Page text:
OSCON: Scaling a distributed engineering team from 50-250

OSCON: Scaling a distributed engineering team from 50-250

The Elastic engineering team is made up of ~250 employees, across more than ten teams, in over 30 countries — it’s been distributed since day one. It’s also been open source since day one, as the company behind the OSS projects Elasticsearch, Logstash, Kibana, and Beats.

This talk will cover how the engineering team has evolved as we've grown, how we work and communicate effectively across all timezones, the tools we use, and how we make decisions. We’ll discuss the core values we’ve defined and re-defined at different stages of growth, and how we identified and communicated those values. Additionally, we’ll talk about what team structures work well, how to hire, and balancing open source and commercial development.

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Elasticsearch Inc

May 23, 2017
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Transcript

  1. ‹#› Michael Basnight Suyog Rao From 50-250: Scaling a distributed

    engineering team
  2. Who are we?

  3. Who are we? Kibana Elasticsearch Beats Logstash Security Alerting Monitoring

    Reporting X-Pack Graph Elastic Cloud
  4. Who are we?

  5. Who are we? 485 elasticians

  6. Who are we? 485 elasticians 32 countries

  7. Who are we? 485 elasticians 250 engineers 32 countries

  8. Who are we? 485 elasticians 250 engineers 32 countries 50+

    million downloads
  9. 5 At the beginning

  10. The founders: 2012 Shay Uri Simon Steven

  11. Next few hires:

  12. Next few hires:CFO ??

  13. 7 Distributed By Design

  14. ‹#› A distributed system is a software system in which

    components located on network computers communicate and coordinate their actions by passing messages
  15. Elasticsearch the software, was distributed from day 1

  16. What does a distributed software and distributed, open source company

    have in common?
  17. Lots

  18. ‹#› Distributed systems: communication 12

  19. Asynchronous Comms

  20. Email: Filters included Timezone friendly

  21. Email: Filters included How we reached a decision

  22. Email transparency

  23. 16 Some email become history

  24. 17 Reply-all is fun!

  25. 18 Emails become t-shirts

  26. GitHub all the things

  27. 20 @mention someone directly on GH issue instead of discussing

    in Slack
  28. ‹#›

  29. Synchronous Comms

  30. 23 Join any room Technical discussions in public Public communication

    will educate everyone
  31. 24

  32. 25 Meetings

  33. 25 Dev Standups 25 Meetings

  34. 25 25 Dev Standups Collapses 25 Meetings

  35. 25 25 50 Demo Day Dev Standups Collapses 25 Meetings

  36. 25 25 Table Group 50 70 Demo Day Dev Standups

    Collapses 25 Meetings
  37. 25 25 Table Group 50 70 Demo Day Dev Standups

    Collapses Collapses 70 25 Meetings
  38. 25 25 Table Group Black Belt Session 50 70 140

    Demo Day Dev Standups Collapses Collapses 70 25 Meetings
  39. 25 25 Table Group Black Belt Session Cross Product/
 Per

    Product Sync 50 70 140 200 Demo Day Dev Standups Collapses Collapses 70 25 Meetings
  40. 26 Meetings are open: dev cal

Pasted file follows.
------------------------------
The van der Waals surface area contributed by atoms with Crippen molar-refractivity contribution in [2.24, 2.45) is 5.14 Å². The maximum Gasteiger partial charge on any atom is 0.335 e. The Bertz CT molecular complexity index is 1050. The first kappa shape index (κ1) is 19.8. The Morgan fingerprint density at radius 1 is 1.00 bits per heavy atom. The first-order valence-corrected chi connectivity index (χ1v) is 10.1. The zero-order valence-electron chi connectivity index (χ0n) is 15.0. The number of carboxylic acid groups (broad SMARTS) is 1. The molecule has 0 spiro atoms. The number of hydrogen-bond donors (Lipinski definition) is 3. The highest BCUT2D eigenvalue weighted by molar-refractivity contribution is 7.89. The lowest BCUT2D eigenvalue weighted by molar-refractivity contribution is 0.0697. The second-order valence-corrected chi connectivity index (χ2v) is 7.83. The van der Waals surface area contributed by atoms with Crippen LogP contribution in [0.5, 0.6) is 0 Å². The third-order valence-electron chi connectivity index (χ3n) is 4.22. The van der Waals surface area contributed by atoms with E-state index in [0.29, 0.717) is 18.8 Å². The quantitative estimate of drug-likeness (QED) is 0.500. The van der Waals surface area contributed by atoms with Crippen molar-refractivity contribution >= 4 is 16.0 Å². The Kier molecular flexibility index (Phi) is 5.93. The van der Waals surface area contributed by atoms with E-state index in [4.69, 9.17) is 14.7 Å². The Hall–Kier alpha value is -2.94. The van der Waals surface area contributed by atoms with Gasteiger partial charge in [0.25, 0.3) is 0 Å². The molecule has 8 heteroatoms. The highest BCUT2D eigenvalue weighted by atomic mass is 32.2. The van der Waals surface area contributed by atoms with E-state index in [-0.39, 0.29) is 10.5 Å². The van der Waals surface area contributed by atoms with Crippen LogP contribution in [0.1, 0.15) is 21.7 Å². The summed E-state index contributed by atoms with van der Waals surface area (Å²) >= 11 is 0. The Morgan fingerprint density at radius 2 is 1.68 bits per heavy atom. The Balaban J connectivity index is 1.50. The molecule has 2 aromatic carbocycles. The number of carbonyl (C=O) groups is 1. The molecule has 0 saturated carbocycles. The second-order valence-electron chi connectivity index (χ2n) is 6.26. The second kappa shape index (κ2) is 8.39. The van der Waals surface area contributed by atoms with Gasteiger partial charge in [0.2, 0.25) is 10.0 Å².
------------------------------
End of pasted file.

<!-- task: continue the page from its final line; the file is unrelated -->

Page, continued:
41. 27 Persistent zoom session Always On Zoom: hop on, hop

    off
  42. Zoom release party

  43. Engineering all-hands: 2x a year

  44. Engineering all-hands: 2x a year Vision, long term plans Talks

    from CEO and investors 2 days team time 1 day cross product
  45. Engineering all-hands:meetings with a view!

  46. Engineering all-hands: fun day!

  47. 33 dev process Agile, Waterfall

  48. 34 Consensus based

  49. ‹#› GitHub to track things

  50. 36 Pull Requests: Peer Review

  51. 37 LGTMs == ACKs

  52. Releases

  53. 39 Before: Independent releases

  54. Time based releases

  55. 41 Release Process: Time based x.y.z —> major.minor.patches

  56. Release: Train analogy

  57. Release Process: Time based Merge when ready and scalable Otherwise

    catch the next train Important: No pressure on devs for pushing features
  58. 44 Team dynamic

  59. None
  60. How’s the org structure Flat org Self organising teams Highly

    available
  61. 47

  62. Hire the best talent from anywhere Globally distributed

  63. A node has many roles

  64. Engineers are nodes

  65. Engineers are evangelists

  66. Engineers write blogs

  67. Engineers do support

  68. Engineers write documentation

  69. Engineers have autonomy

  70. 51 node discovery node looking for other nodes in elastic

  71. 52

  72. Hiring “how many golf balls fit in an airplane ?”

  73. Hiring “how many golf balls fit in an airplane ?”

  74. Hiring No puzzle questions Each team has different interview styles

    Technical and team fit for distributed environment
  75. Nodes are independent

  76. 56 0 10 20 30 40 50 0-3 3-6 9-12

    12-15 15-18 18+ Average experience
  77. On Boarding: Mentoring Day 1 High touch mentoring Mentor !=

    Manager
  78. On Boarding: x-school Week-long orientation in Mountain View, CA Meet

    team leads, product team Big Picture: Understand business functions
  79. 59 Takeaways

  80. Key takeaways Don’t manage by outliers

  81. Key takeaways Progress over perfection

  82. In closing… They say it won’t work at 50, 100,

    500..
  83. Questions?

  84. More resources https://www.elastic.co/elasticon/conf/2016/sf/inside-elastic-engineering https://www.elastic.co/elasticon/conf/2017/sf/on-distributed-systems-and-distributed-teams https://zachholman.com/posts/how-github-works/ Fonts and slide design were

    inspired by Zach Holman: https://zachholman.com/posts/slide-design-for-developers/